A thousand little lines etched onto her face quietly tell a story of struggle and resilience, of dreams fulfilled and not — of a life not to be forgotten.
In the eyes of a woman he met halfway around the world in Somalia, Canadian artist Yasin Osman saw his own grandmother.
Only it wasn’t. Osman’s own ayeeyo (grandmother) had just passed, her words echoing in his mind, inspiring him to use his photography to show a part of Somalia most of the world had never seen or bothered to see.
“Remember me,” the woman told him as they parted.
A chance to shine a light
Just months earlier, Osman was sitting with his grandmother in the United Kingdom where she lived during their first visit together in nearly a decade. They spoke of the future, Osman weighing leaving his job as an early childhood educator to pursue photography full time.
His grandmother motioned to the television screen, where a Somali journalist was telling a positive story about her home country.
“I will pray for you,” Osman’s grandmother told him, on one condition. She would support his career choice if he promised to use his gift of photography to do good for Somalia.
It was to be one of their final conversations.
Traveling to Somalia wasn’t in Osman’s immediate plans. But when he returned to Toronto following his grandmother’s death, he quit his job and set about looking for ways to fulfil his promise.
It wasn’t long before he came across the an online famine relief campaign a called Love Army for Somalia and started messaging back and forth with Jerome Jarre, one of the social media celebrities involved, sending samples of his work. Jarre, remembers Osman, was immediately drawn to his work, and invited him to come to Somalia to help document the effects of the drought.
It was a chance to shine a light on stories of Somalis that rarely made headlines.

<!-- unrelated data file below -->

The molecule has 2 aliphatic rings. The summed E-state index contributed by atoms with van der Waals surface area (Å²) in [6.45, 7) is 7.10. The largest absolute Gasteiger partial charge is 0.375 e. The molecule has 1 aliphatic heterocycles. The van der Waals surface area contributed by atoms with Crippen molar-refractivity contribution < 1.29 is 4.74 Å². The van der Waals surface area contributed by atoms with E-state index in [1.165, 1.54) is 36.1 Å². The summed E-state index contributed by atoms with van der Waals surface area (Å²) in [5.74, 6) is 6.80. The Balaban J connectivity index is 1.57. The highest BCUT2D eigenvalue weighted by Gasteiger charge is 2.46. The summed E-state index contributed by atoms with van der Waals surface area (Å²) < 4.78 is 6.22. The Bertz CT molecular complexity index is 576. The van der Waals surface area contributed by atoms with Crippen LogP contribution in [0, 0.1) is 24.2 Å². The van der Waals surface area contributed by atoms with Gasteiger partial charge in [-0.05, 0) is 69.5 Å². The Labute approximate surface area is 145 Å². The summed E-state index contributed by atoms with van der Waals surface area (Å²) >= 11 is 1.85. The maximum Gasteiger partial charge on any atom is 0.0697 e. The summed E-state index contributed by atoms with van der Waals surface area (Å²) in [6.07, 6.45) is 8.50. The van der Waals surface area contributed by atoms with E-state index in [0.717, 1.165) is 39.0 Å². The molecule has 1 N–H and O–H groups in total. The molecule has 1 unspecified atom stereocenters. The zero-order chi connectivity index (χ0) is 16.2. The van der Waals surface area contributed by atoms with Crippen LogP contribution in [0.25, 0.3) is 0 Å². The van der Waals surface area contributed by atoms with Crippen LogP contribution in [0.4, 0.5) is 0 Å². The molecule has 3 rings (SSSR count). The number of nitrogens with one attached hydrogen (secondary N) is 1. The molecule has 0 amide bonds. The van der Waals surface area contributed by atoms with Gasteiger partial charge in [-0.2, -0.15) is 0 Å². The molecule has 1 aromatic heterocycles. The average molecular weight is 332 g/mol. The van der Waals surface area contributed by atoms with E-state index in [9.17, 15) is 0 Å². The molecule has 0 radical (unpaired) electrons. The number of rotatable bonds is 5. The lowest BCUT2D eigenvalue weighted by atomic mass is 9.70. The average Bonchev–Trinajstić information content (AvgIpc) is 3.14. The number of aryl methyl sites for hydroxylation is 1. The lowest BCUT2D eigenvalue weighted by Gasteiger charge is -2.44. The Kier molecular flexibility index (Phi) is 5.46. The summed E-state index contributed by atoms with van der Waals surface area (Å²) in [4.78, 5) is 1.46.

Shoot For Peace
An only child raised by a single mother in Toronto’s Regent Park neighbourhood, Osman knew all too well the dark shadow cast by negative stereotypes, teasing about Somalis being pirates, the assumptions that his was a community infiltrated by gangs.
“When I grew up, there was a lot of gun violence in Regent Park and so how I wanted to tackle that issue was by using my gift — I believe every single person in this world has a gift — and I wanted to share my gift by teaching young kids about photography.”
That desire is what sparked Shoot For Peace, a weekly program for children in Osman’s childhood neighbourhood to learn to express themselves through the art of photography. Every Sunday beginning in the fall of 2015, Osman would get together with a group of kids, letting them take snaps of things and people that mattered to them.
“It didn’t cost us money to just walk around the neighbourhood with a camera… And it was amazing because the kids were slowly opening up.”
But it was when one of the young boys came up to Osman and said he didn’t realize he could do anything besides what he’d learned in school, that he might want to become a photographer, that Osman realized how powerful the program could really be.
“Just for him to have that choice, that option of doing something other than what he knew about… It made me really feel like I did the right thing.”
‘We are all your brothers’
Fast forward to 2017, Osman found himself on a flight to Mogadishu for his very first visit to Somalia to in his own way to put a human face to a country so much of the world associated with crisis.
“I remember being on the plane and it was a really emotional flight for me because I remember thinking how happy my grandmother would have been if she knew that I fulfilled my promise of going back,” he said.
The Somalia he saw was nothing like the stereotypes he’d heard growing up — there were engineers, doctors, teachers, mothers, elders, children, ordinary people that looked like Osman and were working to support their communities.
“When I first got out of the plane and I went into one of the vehicles, the man asked me, ‘How many siblings do you have back in Toronto?'”
“I don’t have any siblings,” Osman remembers replying. “Then he grabbed my hand and he said, ‘Stop, don’t say that, I am your brother and we are all your brothers.’ That really touched me.”
“That’s what I wanted to show… I wanted to show the beautiful and amazing and resilient people that we are because a lot of times that’s not what’s translated into the media.”
Then there was Amir, about six or seven years old. Osman had brought along some treats for the kids and Amir was handing them out to his friends, so Osman said to him, “Why don’t you take some to keep for yourself?”
“And he said to me, ‘Why would I keep them for myself when we don’t know if tomorrow’s coming?'”
And of course there was the ayeeyo who looked so much like his own — a reminder of who and what all this was for.
“So creating this exhibit and making this a tribute to her… this was kind of like a love-letter to her, to say, ‘I did what you told me. And I hope you’re proud of me.'”
With files from Dwight Drummond, Metro Morning
Source: – CBC